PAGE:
In the mountains we stop to view a tree. It is the Argan. The Argan tree bears nuts. Salah is very proud of this tree, explaining that it only grows in Morocco, and it provides the valuable Argan oil, which is used both as an edible oil and in specialty cosmetic items such as soap. As we begin to enter the Anti-Atlas mountains, the road narrows and roughens, and we traverse a shaky single lane bridge over a small gulch. After a couple of hours we arrive in Igherm. We enjoy a small repast, where the proprietor brings us freshly cut mint leaves, steaming green tea in teapots, and some large blocks of sugar. We put the mint leaves into the pot along with a block of sugar, and allow it to steep. Our hosts tell us to pour a glass and pour it back into the pot. In this way the tea gets nicely mixed. Baskets of bread, and two pans of cooked eggs and tomatoes arrive. We tear the bread into small pieces to dip in in olive oil, or to dab up some of the cooked egg. Salah tells us after we leave that the eight of us enjoyed the meal for about $4.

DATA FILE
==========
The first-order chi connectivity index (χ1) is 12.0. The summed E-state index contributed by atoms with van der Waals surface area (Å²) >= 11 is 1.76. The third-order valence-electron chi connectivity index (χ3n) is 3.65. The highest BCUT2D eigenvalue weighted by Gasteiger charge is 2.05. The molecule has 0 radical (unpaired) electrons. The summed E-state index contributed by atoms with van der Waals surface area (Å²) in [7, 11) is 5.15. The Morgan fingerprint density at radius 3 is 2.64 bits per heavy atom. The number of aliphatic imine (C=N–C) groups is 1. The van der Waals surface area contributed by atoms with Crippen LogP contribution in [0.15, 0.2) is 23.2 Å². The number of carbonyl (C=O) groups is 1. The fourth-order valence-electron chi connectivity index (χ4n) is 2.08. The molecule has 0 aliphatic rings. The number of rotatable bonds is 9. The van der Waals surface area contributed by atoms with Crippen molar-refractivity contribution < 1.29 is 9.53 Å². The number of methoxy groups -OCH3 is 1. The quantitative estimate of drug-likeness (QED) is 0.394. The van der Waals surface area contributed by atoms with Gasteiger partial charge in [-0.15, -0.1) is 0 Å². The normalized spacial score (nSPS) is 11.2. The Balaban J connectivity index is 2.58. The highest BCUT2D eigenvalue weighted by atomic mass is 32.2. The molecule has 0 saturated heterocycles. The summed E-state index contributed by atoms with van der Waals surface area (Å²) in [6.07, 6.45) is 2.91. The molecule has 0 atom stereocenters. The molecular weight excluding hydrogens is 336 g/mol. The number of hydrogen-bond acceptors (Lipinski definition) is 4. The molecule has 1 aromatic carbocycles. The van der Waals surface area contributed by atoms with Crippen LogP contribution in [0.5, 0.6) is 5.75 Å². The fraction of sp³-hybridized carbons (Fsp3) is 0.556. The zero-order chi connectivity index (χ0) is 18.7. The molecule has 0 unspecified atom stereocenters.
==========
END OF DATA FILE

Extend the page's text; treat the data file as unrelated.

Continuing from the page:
Back in the car, and after another two hours, we pass through a small village near the mine site. The boys of the village are very excited, chasing our car, hoping we have brought candies. The boys are relentless, running alongside the cars for quite a while. We spy a number of girls all gathered together sitting by a doorway next to the road. They are adorable in their beautiful dresses. But when Glenn points his camera at them, the all turn away and hide their faces.
When we leave the village by a back road, the going really gets rough. For the next hour or so, we bounce over the terrain. Eventually we arrive at the Berber village next to the amethyst mine. The people who live at this village are connected to the mine. Salah points out the new pump house. The mine has brought running water to this village, where before they had to haul water over a long distance. We continue past the village, and Becky spies a few solar collectors. Salah explains that the village also enjoys having electricity, an improvement over the past. More bouncing and six kilometers later we finally arrive at the mine site.